The human antibody response to the influenza virus neuraminidase following infection or vaccination

Madhusudan Rajendran, Florian Krammer, Meagan McMahon

Research output: Contribution to journalReview articlepeer-review

13 Scopus citations

Abstract

The influenza virus neuraminidase (NA) is primarily involved in the release of progeny viruses from infected cells—a critical role for virus replication. Compared to the immuno-dominant hemagglutinin, there are fewer NA subtypes, and NA experiences a slower rate of antigenic drift and reduced immune selection pressure. Furthermore, NA inhibiting antibodies prevent viral egress, thus preventing viral spread. Anti-NA immunity can lessen disease severity, reduce viral shedding, and decrease viral lung titers in humans and various animal models. As a result, there has been a concerted effort to investigate the possibilities of incorporating immunogenic forms of NA as a vaccine antigen in future vaccine formulations. In this review, we discuss NA-based immunity and describe several human NA-specific monoclonal antibodies (mAbs) that have a broad range of protection. We also review vaccine platforms that are investigating NA antigens in pre-clinical models and their potential use for next-generation influenza virus vaccines. The evidence presented here supports the inclusion of immunogenic NA in future influenza virus vaccines.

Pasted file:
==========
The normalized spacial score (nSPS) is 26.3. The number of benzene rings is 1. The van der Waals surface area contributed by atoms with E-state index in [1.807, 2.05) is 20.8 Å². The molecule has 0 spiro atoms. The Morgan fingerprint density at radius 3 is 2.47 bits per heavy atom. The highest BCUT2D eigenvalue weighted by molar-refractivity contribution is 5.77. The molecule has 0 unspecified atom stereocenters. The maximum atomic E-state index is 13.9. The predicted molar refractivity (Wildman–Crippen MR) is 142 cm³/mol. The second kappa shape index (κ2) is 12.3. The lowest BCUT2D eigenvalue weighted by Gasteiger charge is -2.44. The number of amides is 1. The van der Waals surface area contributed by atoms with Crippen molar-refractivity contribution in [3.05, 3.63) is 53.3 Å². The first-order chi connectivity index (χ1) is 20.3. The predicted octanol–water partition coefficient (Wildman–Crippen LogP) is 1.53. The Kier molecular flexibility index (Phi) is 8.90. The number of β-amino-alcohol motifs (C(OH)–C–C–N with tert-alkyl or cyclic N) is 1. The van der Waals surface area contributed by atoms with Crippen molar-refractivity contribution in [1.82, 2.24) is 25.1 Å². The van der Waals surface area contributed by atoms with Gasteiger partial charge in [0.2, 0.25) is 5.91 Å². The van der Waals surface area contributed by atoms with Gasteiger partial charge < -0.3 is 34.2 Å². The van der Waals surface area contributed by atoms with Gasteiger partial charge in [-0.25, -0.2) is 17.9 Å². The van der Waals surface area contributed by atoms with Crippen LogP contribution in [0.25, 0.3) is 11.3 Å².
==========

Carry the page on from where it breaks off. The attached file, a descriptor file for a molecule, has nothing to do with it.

Original languageEnglish
Article number846
JournalVaccines
Volume9
Issue number8
DOIs
StatePublished - Aug 2021

Keywords

  • Antibodies
  • Influenza
  • Neuraminidase

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